The bloodied coat of Lt. Col. Thomas Ruffin of Johnston County, worn when he was mortally wounded in battle in Virginia Oct. 15, 1863, During a live webcast September 10 from the N.C. Museum of History, you can get a behind-the-scenes look at a working textile conservation lab and see some of techniques Myers uses to conserve Civil War uniforms. An Internet connection is all that is required to participate. To register, simply fill out the form at http://www.ncdcr.gov/CivilWarTextiles.
This cadet gray Richmond Depot jacket, picked up at the Battle of the Wilderness by a soldier in the 5th Maine Infantry is typical of a late war variant with shoulder straps and Confederate-issue wooden buttons. By the time the Richmond Depot made this jacket, it had standardized with a nine-button front, two-piece sleeves, six-piece body, and, generally made of imported, cadet gray kersey. Artifact and image courtesy of the Fifth Maine Museum, Peak's Island, Maine.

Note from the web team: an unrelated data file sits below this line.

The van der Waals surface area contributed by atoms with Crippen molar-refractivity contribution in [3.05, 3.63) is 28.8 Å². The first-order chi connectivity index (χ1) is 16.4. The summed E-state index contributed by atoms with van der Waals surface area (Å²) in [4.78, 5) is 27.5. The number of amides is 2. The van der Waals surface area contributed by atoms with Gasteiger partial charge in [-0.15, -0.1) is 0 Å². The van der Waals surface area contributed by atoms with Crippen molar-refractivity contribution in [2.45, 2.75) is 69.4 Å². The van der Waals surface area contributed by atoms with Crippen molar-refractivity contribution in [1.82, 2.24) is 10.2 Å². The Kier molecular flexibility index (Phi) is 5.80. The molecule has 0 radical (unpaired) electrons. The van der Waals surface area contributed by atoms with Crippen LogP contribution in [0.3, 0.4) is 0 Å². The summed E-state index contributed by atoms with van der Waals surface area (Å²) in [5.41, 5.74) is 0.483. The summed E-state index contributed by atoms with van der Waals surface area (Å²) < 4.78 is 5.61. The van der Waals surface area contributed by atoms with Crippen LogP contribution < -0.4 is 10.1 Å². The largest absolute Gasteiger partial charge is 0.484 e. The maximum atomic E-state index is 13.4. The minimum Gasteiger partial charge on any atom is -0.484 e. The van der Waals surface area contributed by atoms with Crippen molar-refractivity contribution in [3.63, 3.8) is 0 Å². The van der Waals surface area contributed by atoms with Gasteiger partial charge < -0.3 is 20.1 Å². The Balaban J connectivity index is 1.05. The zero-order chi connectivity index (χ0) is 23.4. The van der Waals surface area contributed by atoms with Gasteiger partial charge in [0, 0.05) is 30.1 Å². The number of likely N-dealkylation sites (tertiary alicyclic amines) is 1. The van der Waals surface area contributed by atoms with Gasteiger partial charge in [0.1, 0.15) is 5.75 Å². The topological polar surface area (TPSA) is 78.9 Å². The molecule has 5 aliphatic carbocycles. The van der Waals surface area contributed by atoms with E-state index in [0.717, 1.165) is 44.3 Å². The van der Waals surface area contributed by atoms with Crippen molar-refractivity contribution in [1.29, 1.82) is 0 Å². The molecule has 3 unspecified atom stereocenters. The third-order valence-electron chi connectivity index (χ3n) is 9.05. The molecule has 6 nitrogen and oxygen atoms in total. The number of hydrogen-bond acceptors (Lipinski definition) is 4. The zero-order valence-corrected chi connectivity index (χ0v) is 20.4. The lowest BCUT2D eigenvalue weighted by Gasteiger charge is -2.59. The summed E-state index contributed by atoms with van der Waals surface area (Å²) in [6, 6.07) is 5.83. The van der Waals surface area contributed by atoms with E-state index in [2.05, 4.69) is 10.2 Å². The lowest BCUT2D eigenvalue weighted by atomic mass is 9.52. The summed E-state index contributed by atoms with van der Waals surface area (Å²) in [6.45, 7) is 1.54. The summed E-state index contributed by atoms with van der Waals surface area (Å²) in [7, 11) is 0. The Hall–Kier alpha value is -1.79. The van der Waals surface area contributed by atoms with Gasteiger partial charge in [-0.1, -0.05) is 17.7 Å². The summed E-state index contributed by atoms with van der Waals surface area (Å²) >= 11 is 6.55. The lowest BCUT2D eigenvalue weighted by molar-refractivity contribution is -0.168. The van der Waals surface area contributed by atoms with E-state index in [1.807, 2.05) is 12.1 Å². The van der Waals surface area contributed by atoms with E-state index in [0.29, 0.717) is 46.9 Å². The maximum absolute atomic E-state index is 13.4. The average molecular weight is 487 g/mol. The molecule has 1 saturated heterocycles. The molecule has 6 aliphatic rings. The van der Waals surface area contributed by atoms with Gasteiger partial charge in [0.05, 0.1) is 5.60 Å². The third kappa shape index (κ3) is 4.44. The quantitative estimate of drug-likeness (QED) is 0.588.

Confederate Infantry Officer's Frock Coat. Grey wool double breasted coat with blue collar and cuff facings for Infantry. Three gold bullion bars on each side of collar and two rows of gold bullion braid on each sleeve indicate rank of Captain. Classic example of a regulation CSA Infantry Captain frock coat.